Oh, and you may need a dedicated freezer to handle the bulk. We bought an upright freezer only unit (no refrigerator) for around $400 new, and had no problem getting a return on our money by buying meats and fish in bulk when on sale.
Also budgeting for buying bulk is something important for us to consider... Right now, our budget is pretty tight and it will be a quite challenge (but not impossible) to adjust to get ready for purchasing bulk although we buy some items bulk at Amazon Prime.
My budget is pretty tight too, by choice now, but when I was unemployed I couldn't handle when my grocery spend came in too high from buying bulk items or having one of those months where you run out of everything at once.
My solution was to create two food categoies: grocery (for fresh items) and pantry/freezer (for frozen, dry, canned, condiments). In a way, the grocery category is for essential eating, as in I need it now. The pantry/freezer category is more a true expenses category, not always spent each month, but which will eventually be spent at some point this year. The bulk purchases are irregular and lumpy, but I can even out the budgeting for them and remove all annoyance and money drama. I also like to save up money to buy a share of a grass-fed animal direct from a farmer in the fall. Keeping the two pots of food money seprate enables me to save for irregular purchases. I am then able to look to my grocery category balance for spending/pacing guidance each month.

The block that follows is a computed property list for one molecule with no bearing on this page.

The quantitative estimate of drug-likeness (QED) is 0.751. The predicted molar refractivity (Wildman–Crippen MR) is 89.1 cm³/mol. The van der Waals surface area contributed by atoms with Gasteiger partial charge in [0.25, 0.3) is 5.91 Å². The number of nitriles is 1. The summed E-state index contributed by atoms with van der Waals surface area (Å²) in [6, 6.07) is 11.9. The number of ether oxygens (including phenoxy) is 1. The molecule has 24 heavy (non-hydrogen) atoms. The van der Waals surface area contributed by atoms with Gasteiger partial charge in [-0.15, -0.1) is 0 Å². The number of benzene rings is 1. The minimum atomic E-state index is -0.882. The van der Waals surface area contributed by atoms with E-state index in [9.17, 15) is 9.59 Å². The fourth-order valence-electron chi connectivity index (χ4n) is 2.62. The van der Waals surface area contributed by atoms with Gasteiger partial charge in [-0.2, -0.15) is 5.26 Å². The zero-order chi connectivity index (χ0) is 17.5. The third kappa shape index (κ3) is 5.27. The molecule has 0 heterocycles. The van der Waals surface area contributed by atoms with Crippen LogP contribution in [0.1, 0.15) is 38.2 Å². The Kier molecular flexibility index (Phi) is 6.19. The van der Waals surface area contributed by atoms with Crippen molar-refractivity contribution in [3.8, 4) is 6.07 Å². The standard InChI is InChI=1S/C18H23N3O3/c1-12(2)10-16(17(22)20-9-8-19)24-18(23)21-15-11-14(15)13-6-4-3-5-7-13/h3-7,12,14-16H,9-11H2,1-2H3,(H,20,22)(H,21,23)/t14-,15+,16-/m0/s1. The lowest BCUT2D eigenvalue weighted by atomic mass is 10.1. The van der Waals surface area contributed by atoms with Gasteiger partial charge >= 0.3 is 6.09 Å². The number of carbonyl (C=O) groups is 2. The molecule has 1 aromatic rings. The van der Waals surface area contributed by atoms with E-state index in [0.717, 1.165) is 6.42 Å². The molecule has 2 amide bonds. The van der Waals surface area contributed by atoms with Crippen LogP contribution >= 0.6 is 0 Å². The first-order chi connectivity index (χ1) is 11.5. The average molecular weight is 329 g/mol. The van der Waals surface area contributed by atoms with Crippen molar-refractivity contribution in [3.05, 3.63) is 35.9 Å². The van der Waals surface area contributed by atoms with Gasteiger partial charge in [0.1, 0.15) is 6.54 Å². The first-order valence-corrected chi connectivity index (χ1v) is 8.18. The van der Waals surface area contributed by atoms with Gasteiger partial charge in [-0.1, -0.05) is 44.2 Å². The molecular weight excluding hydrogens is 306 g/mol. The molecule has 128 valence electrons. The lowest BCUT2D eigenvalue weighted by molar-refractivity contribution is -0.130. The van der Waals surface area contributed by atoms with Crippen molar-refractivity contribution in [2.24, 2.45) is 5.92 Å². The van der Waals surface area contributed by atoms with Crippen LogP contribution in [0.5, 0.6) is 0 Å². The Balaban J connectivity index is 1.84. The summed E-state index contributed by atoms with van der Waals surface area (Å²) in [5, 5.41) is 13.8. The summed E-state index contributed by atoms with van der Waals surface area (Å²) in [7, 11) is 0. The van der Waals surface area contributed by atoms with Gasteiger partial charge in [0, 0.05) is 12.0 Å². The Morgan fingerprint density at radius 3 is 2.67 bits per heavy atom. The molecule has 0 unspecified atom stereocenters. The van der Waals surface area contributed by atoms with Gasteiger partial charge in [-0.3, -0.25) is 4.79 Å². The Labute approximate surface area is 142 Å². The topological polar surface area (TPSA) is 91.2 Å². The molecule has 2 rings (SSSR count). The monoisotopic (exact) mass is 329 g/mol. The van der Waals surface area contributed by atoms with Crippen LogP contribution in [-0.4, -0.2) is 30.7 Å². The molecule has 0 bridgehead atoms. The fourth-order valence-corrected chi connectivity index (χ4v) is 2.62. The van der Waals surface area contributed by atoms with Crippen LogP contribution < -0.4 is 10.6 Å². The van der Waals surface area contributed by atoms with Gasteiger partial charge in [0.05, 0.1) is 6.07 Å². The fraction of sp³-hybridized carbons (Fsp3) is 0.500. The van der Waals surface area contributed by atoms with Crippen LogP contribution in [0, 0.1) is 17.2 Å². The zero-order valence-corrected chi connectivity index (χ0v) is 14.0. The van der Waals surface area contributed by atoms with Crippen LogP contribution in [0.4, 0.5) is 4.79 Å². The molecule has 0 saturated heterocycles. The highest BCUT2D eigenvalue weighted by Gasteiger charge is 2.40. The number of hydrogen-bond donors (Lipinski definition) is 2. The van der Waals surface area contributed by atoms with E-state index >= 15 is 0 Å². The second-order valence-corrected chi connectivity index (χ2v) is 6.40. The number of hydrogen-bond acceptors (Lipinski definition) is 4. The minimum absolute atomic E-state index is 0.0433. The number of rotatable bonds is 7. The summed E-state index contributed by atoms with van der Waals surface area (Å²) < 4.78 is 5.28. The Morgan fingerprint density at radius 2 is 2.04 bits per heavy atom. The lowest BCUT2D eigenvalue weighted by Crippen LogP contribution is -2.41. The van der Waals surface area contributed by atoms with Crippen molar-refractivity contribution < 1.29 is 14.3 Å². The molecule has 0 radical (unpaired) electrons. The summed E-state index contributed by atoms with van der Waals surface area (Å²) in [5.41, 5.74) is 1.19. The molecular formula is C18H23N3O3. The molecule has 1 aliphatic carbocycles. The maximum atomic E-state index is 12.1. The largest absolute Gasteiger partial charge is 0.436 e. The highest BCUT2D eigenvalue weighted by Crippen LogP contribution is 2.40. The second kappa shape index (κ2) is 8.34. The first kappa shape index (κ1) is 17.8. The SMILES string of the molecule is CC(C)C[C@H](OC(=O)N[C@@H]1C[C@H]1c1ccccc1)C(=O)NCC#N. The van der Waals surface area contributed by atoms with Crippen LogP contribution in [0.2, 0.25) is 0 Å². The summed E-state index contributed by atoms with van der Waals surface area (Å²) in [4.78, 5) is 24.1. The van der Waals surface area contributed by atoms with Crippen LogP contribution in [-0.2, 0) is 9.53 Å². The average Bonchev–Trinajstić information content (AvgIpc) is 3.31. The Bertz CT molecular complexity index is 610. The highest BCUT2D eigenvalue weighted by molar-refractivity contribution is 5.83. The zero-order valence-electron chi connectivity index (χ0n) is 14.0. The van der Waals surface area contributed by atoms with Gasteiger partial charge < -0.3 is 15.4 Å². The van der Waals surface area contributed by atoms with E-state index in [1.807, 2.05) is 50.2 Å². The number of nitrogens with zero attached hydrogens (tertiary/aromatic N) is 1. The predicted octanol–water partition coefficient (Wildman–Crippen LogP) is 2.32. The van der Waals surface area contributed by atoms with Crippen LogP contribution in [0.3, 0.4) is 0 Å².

When I first separated my food money into the 2 categories, I just siphoned 10% off my total grocery spend each week/month to start to build up in pantry/freezer to take advantage of sales and bulk purchases. Over time, the amount spent at the grocery store was a little less due to having purchased items when on sale and having them in my pantry/freezer. I'm now at 2/3 money to grocery (fresh items) and 1/3 money to pantry/freezer.